Stock markets: a year since the crash

15th February, 2021

It is 12 months on from the near-30% stock market plunge that marked the start of the pandemic. That was the point at which investors realised that Covid-19 would not bypass the Western world as SARS or MERS had done before, but at that point few would realise the momentous impact it would have on economies, livelihoods and financial markets.

If anything, financial markets have been surprisingly resilient since then, suggesting that fiscal and monetary stimulus are far more influential than economic data – at least in the short-term. Investors that kept faith have been rewarded. That said, financial markets since then have shown a number of surprising characteristics.

While it was perhaps possible to predict the outperformance of technology, giving the wholesale move to homeworking and digital solutions, the outperformance of Japan and Asia was less predictable. If anything, in February last year Asia looked likely to suffer the greatest impact. That has turned on its head since: China looks set to become the world’s largest economy a full five years earlier than it might otherwise have done, according to the Centre for Economics and Business Research (CEBR).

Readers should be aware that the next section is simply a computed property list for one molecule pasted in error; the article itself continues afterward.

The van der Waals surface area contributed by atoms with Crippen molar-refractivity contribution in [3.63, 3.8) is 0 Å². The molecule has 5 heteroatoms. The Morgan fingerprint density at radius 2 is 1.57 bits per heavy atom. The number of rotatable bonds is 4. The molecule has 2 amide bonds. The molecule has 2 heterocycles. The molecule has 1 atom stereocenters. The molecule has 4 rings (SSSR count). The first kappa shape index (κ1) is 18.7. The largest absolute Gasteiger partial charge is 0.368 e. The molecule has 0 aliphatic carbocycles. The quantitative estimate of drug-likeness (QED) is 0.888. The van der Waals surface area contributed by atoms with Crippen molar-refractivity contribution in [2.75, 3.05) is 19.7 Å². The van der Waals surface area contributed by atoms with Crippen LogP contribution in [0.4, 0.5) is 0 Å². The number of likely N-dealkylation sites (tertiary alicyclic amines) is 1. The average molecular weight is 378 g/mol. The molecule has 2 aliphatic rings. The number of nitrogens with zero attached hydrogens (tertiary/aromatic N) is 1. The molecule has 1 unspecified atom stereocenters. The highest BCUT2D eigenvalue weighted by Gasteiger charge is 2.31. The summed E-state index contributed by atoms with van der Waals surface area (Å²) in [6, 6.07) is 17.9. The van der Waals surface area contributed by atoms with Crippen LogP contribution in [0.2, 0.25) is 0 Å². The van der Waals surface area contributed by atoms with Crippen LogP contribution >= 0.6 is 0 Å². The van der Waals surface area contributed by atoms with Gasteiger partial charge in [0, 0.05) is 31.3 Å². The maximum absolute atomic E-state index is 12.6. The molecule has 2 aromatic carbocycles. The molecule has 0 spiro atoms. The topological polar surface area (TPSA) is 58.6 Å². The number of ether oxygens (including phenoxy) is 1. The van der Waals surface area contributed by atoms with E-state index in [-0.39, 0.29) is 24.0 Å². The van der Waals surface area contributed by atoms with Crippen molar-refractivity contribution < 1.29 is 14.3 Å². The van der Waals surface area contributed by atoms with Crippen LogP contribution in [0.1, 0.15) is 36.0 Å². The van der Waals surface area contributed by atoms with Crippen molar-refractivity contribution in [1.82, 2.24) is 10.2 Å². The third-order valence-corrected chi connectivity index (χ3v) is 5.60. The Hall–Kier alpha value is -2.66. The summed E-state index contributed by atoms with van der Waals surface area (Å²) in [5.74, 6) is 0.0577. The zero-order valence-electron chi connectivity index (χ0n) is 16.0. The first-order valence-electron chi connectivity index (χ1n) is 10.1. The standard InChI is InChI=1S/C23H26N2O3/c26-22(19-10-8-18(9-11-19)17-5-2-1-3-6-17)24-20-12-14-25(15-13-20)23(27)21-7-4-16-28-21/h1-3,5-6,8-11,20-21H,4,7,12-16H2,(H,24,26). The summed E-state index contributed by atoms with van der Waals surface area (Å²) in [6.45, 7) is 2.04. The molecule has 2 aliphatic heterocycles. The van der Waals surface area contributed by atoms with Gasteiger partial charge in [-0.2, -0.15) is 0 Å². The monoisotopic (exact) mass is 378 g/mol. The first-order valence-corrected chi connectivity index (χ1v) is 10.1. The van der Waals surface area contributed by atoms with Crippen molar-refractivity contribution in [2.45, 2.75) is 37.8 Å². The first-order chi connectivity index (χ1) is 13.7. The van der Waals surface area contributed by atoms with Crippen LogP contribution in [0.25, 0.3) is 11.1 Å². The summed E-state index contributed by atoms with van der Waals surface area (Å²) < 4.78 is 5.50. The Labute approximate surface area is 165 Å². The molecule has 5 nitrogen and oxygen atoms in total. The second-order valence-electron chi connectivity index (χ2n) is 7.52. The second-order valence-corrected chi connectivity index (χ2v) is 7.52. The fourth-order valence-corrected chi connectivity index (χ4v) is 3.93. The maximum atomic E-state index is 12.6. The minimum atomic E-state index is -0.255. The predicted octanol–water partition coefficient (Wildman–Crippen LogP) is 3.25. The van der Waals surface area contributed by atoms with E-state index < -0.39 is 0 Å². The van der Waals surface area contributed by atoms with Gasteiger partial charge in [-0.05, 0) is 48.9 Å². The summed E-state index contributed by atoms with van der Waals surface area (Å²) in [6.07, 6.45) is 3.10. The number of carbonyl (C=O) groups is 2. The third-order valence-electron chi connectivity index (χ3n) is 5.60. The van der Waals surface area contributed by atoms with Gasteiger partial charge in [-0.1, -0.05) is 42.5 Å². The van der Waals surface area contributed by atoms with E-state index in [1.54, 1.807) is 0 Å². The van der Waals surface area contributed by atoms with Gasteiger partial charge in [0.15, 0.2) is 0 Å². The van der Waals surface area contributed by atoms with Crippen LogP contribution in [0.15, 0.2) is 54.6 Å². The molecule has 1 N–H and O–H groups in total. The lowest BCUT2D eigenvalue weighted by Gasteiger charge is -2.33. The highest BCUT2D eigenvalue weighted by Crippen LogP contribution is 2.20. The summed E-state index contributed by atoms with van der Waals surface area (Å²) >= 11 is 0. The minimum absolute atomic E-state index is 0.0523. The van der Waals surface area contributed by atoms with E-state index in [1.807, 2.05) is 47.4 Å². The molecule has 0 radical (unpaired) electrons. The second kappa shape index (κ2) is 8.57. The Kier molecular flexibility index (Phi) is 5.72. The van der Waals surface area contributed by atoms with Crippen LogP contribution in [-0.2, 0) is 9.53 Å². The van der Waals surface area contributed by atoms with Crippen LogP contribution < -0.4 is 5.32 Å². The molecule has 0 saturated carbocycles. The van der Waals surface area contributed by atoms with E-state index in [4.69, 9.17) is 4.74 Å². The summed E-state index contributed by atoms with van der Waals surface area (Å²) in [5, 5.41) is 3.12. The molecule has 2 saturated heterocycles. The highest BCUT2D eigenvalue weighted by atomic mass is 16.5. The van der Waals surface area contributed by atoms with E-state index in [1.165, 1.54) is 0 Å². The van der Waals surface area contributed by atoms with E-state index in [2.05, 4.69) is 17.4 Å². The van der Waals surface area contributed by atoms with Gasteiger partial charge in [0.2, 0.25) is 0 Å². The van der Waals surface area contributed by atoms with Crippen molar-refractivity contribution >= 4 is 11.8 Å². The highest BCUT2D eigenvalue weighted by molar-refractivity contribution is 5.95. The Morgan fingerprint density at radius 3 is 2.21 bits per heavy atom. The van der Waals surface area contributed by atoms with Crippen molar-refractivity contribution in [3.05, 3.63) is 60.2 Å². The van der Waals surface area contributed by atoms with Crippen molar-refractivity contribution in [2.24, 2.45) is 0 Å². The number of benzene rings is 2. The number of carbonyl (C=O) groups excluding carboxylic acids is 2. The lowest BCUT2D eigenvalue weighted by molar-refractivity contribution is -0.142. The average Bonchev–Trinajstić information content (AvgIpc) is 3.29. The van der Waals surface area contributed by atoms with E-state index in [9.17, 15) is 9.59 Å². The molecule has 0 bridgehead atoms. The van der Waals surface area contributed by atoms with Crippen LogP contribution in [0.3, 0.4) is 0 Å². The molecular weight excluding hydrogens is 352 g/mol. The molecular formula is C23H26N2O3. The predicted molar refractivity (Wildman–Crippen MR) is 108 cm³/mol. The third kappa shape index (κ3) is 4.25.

The weakness of the usual defensive blue-chips was also a notable characteristic of the post-crash world. Those investors who thought buying large cap, well-established companies would defend their portfolios against the ravages of the pandemic were mistaken. The pandemic took no prisoners. If companies were in the wrong sector, they were savaged. Some of these unloved sectors may have bounced back since the vaccine announcements in November, but for investors it was a salutary reminder to look forward rather than back.

Another characteristic of the markets since that fateful February has been its lack of imagination. Perhaps this can be attributed to fear in uncertain times, but markets have clung to the most obvious winners and overlooked many companies that were managing well and where valuations were far more compelling, particularly among smaller companies. This has created real opportunities, but only for those with a little bravery.

It appears now that November was an inflection point in markets and stocks with different characteristics have started to outperform as investors anticipate recovery. The next question may be whether inflation will revive, reversing a near-40 year trend of stable prices. 2020 has been a valuable lesson in being prepared for anything.

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